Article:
Okay, I’m interested to investigate this because I don’t know much about it myself, apart from the fact that I went to the doctor some time ago, with someone I know and love, for a test. She received her results from her blood test that showed she had higher than normal LDL cholesterol levels.
I’m also interested in nutrition and health so I’m looking at this topic from that angle. Does the food we eat affect our cholesterol levels?
I will endeavour to explain cholesterol in a simple way that even I can understand. If you’re a medical professional reading this please forgive me for oversimplifying the hugely complex processes within our bodies.
I hope I can do justice to this topic and make it as accurate as possible.
What does the term heart disease actually mean?
Atherosclerosis is the technical term for what results in heart disease. Cholesterol filled constructions, that we call plaque, gather along the walls of the arteries and cause an obstruction to blood flow.
The deposited plaque gets larger and denser which in turn causes inflammation of cells and various types of tissue damage.
In time these plaque constructions can rupture causing blood clots in the artery. A blood clot can block the flow of blood to the heart which deprives the heart of oxygen. This causes part of the heart muscle to die and is what we call a heart attack. Worldwide, this disease is the most common cause of death1.
So trying to understand how this disease is caused becomes extremely important as we may be able to prevent it in ourselves.
What is Cholesterol?
Cholesterol is a sterol made by the animal kingdom, as opposed to a phytosterol made by the plant kingdom. It is a molecule made up of carbon, oxygen and hydrogen.
We have been told that there is good and bad cholesterol. The truth is cholesterol is essential “for life” and therefore good.
The body uses cholesterol for hormone production – the steroid hormones like testosterone and oestrogen; it helps make Vitamin D, it’s used in the wall structure of nearly every cell. The brain is rich in cholesterol and accounts for about a quarter of all the cholesterol in our bodies2. Without cholesterol our cells would not operate properly.
Where Do we Get Cholesterol From?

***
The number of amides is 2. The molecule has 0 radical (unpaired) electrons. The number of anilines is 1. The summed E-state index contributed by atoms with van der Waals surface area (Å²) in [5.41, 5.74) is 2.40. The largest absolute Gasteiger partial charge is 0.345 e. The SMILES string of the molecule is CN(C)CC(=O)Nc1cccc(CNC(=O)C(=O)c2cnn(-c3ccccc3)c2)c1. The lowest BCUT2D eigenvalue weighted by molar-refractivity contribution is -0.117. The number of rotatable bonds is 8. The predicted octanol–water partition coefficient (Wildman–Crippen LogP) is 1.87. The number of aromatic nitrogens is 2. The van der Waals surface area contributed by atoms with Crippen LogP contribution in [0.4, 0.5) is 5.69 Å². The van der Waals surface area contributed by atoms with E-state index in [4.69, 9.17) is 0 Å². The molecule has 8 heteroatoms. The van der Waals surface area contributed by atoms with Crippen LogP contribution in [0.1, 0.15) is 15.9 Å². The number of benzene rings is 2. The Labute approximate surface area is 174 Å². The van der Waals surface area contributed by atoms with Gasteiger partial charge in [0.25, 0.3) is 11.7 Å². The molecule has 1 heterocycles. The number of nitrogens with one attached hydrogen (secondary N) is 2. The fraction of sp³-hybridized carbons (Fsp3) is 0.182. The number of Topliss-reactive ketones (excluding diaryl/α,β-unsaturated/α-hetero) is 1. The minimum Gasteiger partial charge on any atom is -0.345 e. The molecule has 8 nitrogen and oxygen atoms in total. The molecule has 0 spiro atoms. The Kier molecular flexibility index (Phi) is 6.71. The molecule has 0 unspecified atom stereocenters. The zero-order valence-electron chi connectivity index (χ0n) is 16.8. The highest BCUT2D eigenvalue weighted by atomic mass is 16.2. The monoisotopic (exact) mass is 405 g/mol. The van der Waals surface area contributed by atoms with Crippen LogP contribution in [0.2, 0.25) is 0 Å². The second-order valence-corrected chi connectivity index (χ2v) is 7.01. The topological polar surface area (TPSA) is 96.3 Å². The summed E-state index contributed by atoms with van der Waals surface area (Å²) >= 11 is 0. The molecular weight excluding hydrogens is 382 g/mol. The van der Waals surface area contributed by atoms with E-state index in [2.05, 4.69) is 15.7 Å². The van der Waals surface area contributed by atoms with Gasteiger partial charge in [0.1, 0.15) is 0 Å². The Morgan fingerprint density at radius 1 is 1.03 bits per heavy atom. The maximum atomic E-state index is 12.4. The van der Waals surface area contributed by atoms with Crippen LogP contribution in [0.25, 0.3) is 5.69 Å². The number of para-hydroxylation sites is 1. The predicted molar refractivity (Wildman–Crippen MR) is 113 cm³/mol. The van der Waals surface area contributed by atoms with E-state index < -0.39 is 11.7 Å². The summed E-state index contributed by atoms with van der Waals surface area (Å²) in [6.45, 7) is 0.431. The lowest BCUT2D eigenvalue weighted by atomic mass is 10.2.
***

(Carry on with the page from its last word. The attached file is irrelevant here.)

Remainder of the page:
About 85% of the total cholesterol in our bodies is actually manufactured within nearly every cell of our bodies. Only 15% is obtained from the food we eat.
You can visualise this if you imagine a swimming pool being filled from two sources; a fireman’s hose and a small garden hose gently streaming into the pool. Our bodies mainly comprise cholesterol that we have synthesized ourselves (fireman’s hose) and not so much the cholesterol we have consumed in our daily food (garden hose).
Heart Disease only Happens if Cholesterol Finds its Way into the Artery Wall
According to Peter Attia MD, “Heart disease does not happen without cholesterol finding its way into the artery wall.”3 You could have a look at this YouTube clip4 if you want much more in-depth information.
What Gets Cholesterols into the Artery wall?
Dr Attia describes how this happens. If we liken the veins and arteries to a canal system within the body then there are boats plying their way up and down the river delivering and collecting cargo at various docks along the way.
When we talk about cholesterol (LDL or HDL) relating to heart disease we’re not really talking about cholesterol itself. We’re talking about the boats, Low Density Lipoprotein (LDL) and High Density Lipoproteins (HDL). Cholesterol is the cargo. The cargo needs a boat to take it to the correct docking point along the river. The boat is the lipoprotein.
Is Having a Lot of Cholesterol in Your Bloodstream a Bad Thing? According to the site Authority Nutrition “Having a lot of cholesterol in your bloodstream is NOT a bad thing5, unless this cholesterol is being carried around in the wrong lipoproteins (ie. the wrong boats).
Heart disease is not a cholesterol derived disease; it is driven by the lipoproteins that carry the cholesterol around. Current evidence shows that cholesterol is not the enemy.”
1. Most common cause of death http://www.cdc.gov/nchs/fastats/leading-causes-of-death.htm
2. The Great Cholesterol Myth, J. Bowden Ph.D, S. Sinatra M.D., Fair winds Press, 2012
3. What is cholesterol? http://eatingacademy.com/nutrition/the-straight-dope-on-cholesterol-part-i
4. Dr Peter Attia YouTube clip https://www.youtube.com/watch?v=dAWdHYSrh7M
5. Authority Nutrition http://authoritynutrition.com/diet-cholesterol-and-lipoproteins-explained/